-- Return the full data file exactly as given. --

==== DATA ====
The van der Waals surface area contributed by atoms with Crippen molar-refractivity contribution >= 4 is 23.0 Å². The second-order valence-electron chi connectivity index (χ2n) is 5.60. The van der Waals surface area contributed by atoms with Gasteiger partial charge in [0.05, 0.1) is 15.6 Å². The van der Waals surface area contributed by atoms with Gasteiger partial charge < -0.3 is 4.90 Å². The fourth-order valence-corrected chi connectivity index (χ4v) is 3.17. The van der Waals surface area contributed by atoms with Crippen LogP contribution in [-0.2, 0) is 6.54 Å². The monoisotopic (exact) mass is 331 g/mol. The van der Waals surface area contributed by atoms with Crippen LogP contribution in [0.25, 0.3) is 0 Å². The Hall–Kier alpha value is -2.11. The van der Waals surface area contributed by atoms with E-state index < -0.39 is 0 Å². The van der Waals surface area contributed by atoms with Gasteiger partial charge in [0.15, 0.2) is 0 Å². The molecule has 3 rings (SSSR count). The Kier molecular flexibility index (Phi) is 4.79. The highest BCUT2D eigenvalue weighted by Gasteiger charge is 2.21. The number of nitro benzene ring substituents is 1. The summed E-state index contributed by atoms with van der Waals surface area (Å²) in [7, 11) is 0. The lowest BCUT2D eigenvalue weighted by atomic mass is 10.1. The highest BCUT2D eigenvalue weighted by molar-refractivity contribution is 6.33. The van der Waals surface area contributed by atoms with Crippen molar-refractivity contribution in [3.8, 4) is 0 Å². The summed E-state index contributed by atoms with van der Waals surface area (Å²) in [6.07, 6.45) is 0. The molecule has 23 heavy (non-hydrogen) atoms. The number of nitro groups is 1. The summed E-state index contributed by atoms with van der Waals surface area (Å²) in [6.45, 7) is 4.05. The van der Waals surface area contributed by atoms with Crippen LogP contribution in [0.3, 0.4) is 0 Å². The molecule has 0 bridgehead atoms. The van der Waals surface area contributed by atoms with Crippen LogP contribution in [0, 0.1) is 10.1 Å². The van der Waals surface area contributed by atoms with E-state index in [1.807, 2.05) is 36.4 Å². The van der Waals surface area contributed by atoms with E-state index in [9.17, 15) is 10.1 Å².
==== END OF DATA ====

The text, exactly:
The van der Waals surface area contributed by atoms with Crippen molar-refractivity contribution >= 4 is 23.0 Å². The second-order valence-electron chi connectivity index (χ2n) is 5.60. The van der Waals surface area contributed by atoms with Gasteiger partial charge in [0.05, 0.1) is 15.6 Å². The van der Waals surface area contributed by atoms with Gasteiger partial charge < -0.3 is 4.90 Å². The fourth-order valence-corrected chi connectivity index (χ4v) is 3.17. The van der Waals surface area contributed by atoms with Crippen LogP contribution in [-0.2, 0) is 6.54 Å². The monoisotopic (exact) mass is 331 g/mol. The van der Waals surface area contributed by atoms with Crippen LogP contribution in [0.25, 0.3) is 0 Å². The Hall–Kier alpha value is -2.11. The van der Waals surface area contributed by atoms with E-state index < -0.39 is 0 Å². The van der Waals surface area contributed by atoms with Gasteiger partial charge in [0.15, 0.2) is 0 Å². The molecule has 3 rings (SSSR count). The Kier molecular flexibility index (Phi) is 4.79. The highest BCUT2D eigenvalue weighted by Gasteiger charge is 2.21. The number of nitro benzene ring substituents is 1. The summed E-state index contributed by atoms with van der Waals surface area (Å²) in [7, 11) is 0. The lowest BCUT2D eigenvalue weighted by atomic mass is 10.1. The highest BCUT2D eigenvalue weighted by molar-refractivity contribution is 6.33. The van der Waals surface area contributed by atoms with Crippen molar-refractivity contribution in [3.8, 4) is 0 Å². The summed E-state index contributed by atoms with van der Waals surface area (Å²) in [6.07, 6.45) is 0. The molecule has 23 heavy (non-hydrogen) atoms. The number of nitro groups is 1. The summed E-state index contributed by atoms with van der Waals surface area (Å²) in [6.45, 7) is 4.05. The van der Waals surface area contributed by atoms with Crippen LogP contribution in [0.3, 0.4) is 0 Å². The molecule has 0 bridgehead atoms. The van der Waals surface area contributed by atoms with Crippen LogP contribution in [0, 0.1) is 10.1 Å². The van der Waals surface area contributed by atoms with E-state index in [1.807, 2.05) is 36.4 Å². The van der Waals surface area contributed by atoms with E-state index in [9.17, 15) is 10.1 Å².